Olympus E-410 review: Olympus E-410

The Good Quick performance; light weight; live view LCD screen.

The Bad Excessive noise reduction; some poor automatic and default settings; supplied lens too short.

The Bottom Line The Olympus E-410 combines the automatic functionality, preset options and simple interface of a high-end compact with the manual flexibility of a dSLR. Aside from some automatic exposure issues and intrusive noise reduction, image quality is good once you dive into the settings. The E-410 is great for newcomers to dSLRs, or more experienced photographers looking for a feature-rich yet ultra-portable dSLR

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7.5 Overall

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The Olympus E-410 is a Four Thirds System dSLR camera with a 14-42mm lens. Four Thirds cameras tend to be smaller than digital SLRs based on film cameras, and the E-410 is comparatively light, even with the lens attached. The camera takes up little room in a bag or even a large pocket.

Priced at around £470, this is the kind of entry-level camera that will appeal to newcomers to single lens reflex digital photography. We investigate how auto focusing, preset modes and a range of auto options shape up in a dSLR.

The rear of the E-410 is dominated by the 64mm (2.5-inch) LCD screen. A row of buttons down the left will be familiar to users of compacts, as will the four-way clickpad and central OK button. The controls arranged around the screen are well thought-out and generally intuitive to use.

The mode wheel allows you to choose from aperture priority, shutter priority or fully automatic and manual modes. The priority modes allow you to specify one setting yourself and takes care of the rest of the exposure parameters for you. Unfortunately, If you want to switch from scene selection to manual modes, which are next to each other, you have to twist the wheel all the way round in the other direction.

A button press and part turn is all that's required to remove the lens. The E-410 has a supersonic wave filter technology that vibrates a small filter in front of the CCD sensor. This shakes dust out of the field of view and should keep your images free of specks.

The only downside of the E-410's comparatively smaller frame is that there's very little to grip, especially on the right-hand side, which is typically chunkier on other dSLRs. The shoulder-strap lug is annoyingly placed right on the shoulder of the camera where the right hand grips. One-handed operation, such as changing settings, is also difficult.

The E-410 is one of the first to incorporate live view. The ability to frame pictures and get WYSIWYG exposure on the LCD screen is the definitive feature of digital photography, certainly on compacts. There are some qualifications for live view on dSLRs, however. Even though it's light for a dSLR, the E-410 is no compact camera, and holding it at arms' length to frame pictures on the LCD will almost certainly lead to camera shake as your arms tire.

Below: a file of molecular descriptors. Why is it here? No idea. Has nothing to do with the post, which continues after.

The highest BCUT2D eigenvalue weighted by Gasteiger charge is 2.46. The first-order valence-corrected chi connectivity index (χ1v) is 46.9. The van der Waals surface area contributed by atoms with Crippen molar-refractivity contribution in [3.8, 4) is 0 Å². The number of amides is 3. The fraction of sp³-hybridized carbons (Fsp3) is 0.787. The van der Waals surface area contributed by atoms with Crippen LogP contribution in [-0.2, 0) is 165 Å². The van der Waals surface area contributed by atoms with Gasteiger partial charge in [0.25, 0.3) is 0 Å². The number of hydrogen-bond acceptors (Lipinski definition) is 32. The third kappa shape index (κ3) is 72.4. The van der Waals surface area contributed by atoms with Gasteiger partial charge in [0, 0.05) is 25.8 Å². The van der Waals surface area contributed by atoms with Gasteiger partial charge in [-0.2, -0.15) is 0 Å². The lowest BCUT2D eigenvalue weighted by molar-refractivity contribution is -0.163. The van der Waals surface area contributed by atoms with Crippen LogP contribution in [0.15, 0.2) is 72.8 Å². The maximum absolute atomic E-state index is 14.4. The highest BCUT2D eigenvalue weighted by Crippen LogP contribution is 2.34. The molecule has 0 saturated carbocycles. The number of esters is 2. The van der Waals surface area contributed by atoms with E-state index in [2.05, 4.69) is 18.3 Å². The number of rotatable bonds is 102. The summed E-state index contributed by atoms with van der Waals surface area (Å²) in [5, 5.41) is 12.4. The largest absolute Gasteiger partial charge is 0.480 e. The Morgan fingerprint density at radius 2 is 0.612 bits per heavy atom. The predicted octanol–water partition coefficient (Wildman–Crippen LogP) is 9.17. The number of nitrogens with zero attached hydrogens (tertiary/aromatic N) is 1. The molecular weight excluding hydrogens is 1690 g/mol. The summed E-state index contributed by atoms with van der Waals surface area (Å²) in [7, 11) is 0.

Visibility is good from a range of angles as you hold the camera away from you, but as always with LCD screens, bright sunlight will defeat it. Live view also slows down focusing, often causing the camera to fuss about flipping the mirror up and down.

The Olympus E-410 includes live view, an option which allows you to frame images on the LCD screen

The lens supplied should cover general tasks with relative ease, but it's not a particularly long zoom. In line with the camera, the lenses are light in weight and the use of engineering plastics has been stretched to include the mounts as well. These do tend to wear slightly faster than their metal counterparts.

Some menus behave oddly, some preventing you from cycling up through them. It's a minor gripe, but an irritating inconsistency.

The E-410 isn't just aimed at beginners. Many features will impress those with more knowledge of photography. It can shoot simultaneous raw footage as well as JPEG. It also offers five metering schemes, including two versions of spot-metering -- HI and SH -- that automatically raise or lower exposure to ensure white or black subjects (such as snow or shadows) don't show up a middling grey. You can set white-balance colour temperature values from 2,000K to 14,000K, as well as fine-tune along the red-blue and green-magenta axes. The maximum sensitivity of ISO 1,600 is a disappointment, though.

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